Making mozzarella was one of the things that convinced me to purchase my Mad Millie Cheese-making Kit in the first place. But it has taken me quite some time to pick up the courage to try it. I watched the Mad Millie video quite a few times before finally taking the plunge. With the other cheeses I’ve tried the curd is scooped into baskets and allowed to drain but with Mozzarella you heat a scoop of the curds in hot water and then stretch it before moulding it into balls. And once you get the hang of it, it is quite easy and there is a lot less waiting around than with other cheeses.
You will need:
4 litres full fat unhomogenised milk
2 ml calcium chloride
2 tsp citric acid dissolvedin 1/4 cup cool water
1 tablet rennet dissolved in 1/4 cup cold water
2 large bowls
As with all cheese-making, sterilise all your equipment first.
Pour milk into large pot and add calcium chloride and then stir in diluted citric acid. Heat milk on the stove to 32C while constantly stirring to prevent scalding the bottom. Once temperature is at 32C, remove the pot from the heat and stir in the diluted rennet. Cover the pot and leave to set for 25-30 minutes.
Check the curd by making a small cut with a knife. It should make a clean cut with a clear division between the curds and whey. Cut the curd into 2.5cm cubes.
Place the pot back on the stove and slowly heat curds to 42C, gently stirring. The curds should become firmer and springy to touch. Transfer them to a cheese-cloth lined colander to drain. Save whey to store the mozzarella in later. Do not heat past 42C.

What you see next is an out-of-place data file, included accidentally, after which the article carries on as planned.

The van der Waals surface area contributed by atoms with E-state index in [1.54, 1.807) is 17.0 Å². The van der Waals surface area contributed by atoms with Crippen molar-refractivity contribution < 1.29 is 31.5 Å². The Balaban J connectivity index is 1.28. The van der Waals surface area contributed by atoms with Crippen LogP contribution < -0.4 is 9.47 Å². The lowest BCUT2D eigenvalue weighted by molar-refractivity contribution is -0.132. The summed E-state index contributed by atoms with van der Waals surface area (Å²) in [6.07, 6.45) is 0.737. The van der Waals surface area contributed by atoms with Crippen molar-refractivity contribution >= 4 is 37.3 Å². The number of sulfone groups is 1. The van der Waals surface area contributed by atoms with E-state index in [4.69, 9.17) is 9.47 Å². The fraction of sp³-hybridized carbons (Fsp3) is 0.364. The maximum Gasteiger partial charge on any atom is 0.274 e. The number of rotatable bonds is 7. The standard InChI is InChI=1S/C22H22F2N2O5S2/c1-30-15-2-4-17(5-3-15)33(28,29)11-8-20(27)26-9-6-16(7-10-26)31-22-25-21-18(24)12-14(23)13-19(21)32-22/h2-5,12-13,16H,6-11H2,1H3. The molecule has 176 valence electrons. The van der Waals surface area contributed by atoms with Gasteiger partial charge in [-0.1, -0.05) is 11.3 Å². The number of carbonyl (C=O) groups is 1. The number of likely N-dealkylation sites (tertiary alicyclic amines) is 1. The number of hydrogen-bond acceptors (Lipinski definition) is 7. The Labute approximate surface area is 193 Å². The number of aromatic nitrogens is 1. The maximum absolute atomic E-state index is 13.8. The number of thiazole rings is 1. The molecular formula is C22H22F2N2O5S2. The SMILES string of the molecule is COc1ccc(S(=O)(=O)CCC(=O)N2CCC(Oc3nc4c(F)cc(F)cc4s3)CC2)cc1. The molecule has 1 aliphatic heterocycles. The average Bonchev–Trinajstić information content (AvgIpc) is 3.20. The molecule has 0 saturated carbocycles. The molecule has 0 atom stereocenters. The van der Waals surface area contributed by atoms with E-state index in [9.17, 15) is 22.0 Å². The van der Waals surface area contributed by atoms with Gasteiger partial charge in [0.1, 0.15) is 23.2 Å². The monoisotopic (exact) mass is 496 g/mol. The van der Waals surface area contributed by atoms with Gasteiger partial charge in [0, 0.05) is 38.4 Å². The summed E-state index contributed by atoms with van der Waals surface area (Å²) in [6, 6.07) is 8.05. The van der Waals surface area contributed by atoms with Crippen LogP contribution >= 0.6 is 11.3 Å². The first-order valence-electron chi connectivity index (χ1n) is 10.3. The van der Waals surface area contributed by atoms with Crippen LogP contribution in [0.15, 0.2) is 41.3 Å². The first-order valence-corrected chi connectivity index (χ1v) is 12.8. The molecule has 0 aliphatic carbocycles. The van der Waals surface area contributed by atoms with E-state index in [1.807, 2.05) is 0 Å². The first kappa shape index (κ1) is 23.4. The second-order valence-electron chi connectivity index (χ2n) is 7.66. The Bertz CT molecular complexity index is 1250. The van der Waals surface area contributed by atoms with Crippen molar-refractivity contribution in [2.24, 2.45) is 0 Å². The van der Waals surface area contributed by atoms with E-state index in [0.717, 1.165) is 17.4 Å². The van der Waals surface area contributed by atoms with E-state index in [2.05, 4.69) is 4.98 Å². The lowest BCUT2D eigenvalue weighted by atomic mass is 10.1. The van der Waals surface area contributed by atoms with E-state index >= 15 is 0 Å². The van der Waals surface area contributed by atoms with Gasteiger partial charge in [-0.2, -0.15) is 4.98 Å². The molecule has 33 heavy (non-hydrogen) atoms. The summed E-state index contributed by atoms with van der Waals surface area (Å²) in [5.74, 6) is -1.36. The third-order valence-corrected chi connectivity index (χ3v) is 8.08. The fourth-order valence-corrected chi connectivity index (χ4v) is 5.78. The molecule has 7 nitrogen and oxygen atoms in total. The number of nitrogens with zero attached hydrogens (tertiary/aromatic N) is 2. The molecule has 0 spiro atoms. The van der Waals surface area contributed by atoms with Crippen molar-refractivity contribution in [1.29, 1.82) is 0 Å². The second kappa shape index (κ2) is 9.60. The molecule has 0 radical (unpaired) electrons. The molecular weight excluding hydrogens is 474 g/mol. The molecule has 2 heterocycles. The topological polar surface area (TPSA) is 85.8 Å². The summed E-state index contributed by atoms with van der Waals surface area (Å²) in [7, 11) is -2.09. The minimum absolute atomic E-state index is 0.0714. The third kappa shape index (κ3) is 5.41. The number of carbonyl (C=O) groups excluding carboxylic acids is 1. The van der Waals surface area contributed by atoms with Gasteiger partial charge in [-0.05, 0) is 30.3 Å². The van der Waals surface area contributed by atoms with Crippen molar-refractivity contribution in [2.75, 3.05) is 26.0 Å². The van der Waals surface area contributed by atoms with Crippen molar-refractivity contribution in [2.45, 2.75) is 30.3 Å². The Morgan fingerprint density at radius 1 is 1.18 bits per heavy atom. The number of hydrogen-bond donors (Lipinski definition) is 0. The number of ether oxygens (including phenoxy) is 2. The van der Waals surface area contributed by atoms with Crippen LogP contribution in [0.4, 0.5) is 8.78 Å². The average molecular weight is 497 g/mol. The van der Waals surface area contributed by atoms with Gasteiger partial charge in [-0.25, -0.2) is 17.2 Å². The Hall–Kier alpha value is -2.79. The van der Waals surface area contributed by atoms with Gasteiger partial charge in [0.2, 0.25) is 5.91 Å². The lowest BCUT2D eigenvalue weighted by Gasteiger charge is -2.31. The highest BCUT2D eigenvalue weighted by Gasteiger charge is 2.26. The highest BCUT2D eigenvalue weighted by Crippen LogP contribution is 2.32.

Leave to drain for 5 minutes. Prepare a bowl of salted ice water (approx. 200g salt to 2l water) and heat unsalted water in the large pot to 70C.
Put on rubber gloves for this bit as the curd will be hot. Take a handful of mozzarella curd and place it on your draining spoon. Lower into the boiling water and leave for approx. 20 seconds or until the curds appear slightly melted. Now carefully stretch the piece of curd until it is smooth and flexible. I had to put it back in the water three times to get to this stage. You stretch and fold, turn the curd, and stretch and fold the curd again. Once it is smooth and stretchy, tuck the sides into the middle to form a ball and pinch it off between your fingers (don’t actually roll it). Plunge the ball into the iced salted water.
The mozzarella is ready to eat after 10 minutes in the iced salted water. I tried mine sliced with tomatoes and basil and drizzled with a little balsamic dressing.
You can store the mozzarella in the fridge in a solution of 2 cups whey with 1/8 tsp citric acid. You can also freeze or refrigerate in an airtight container.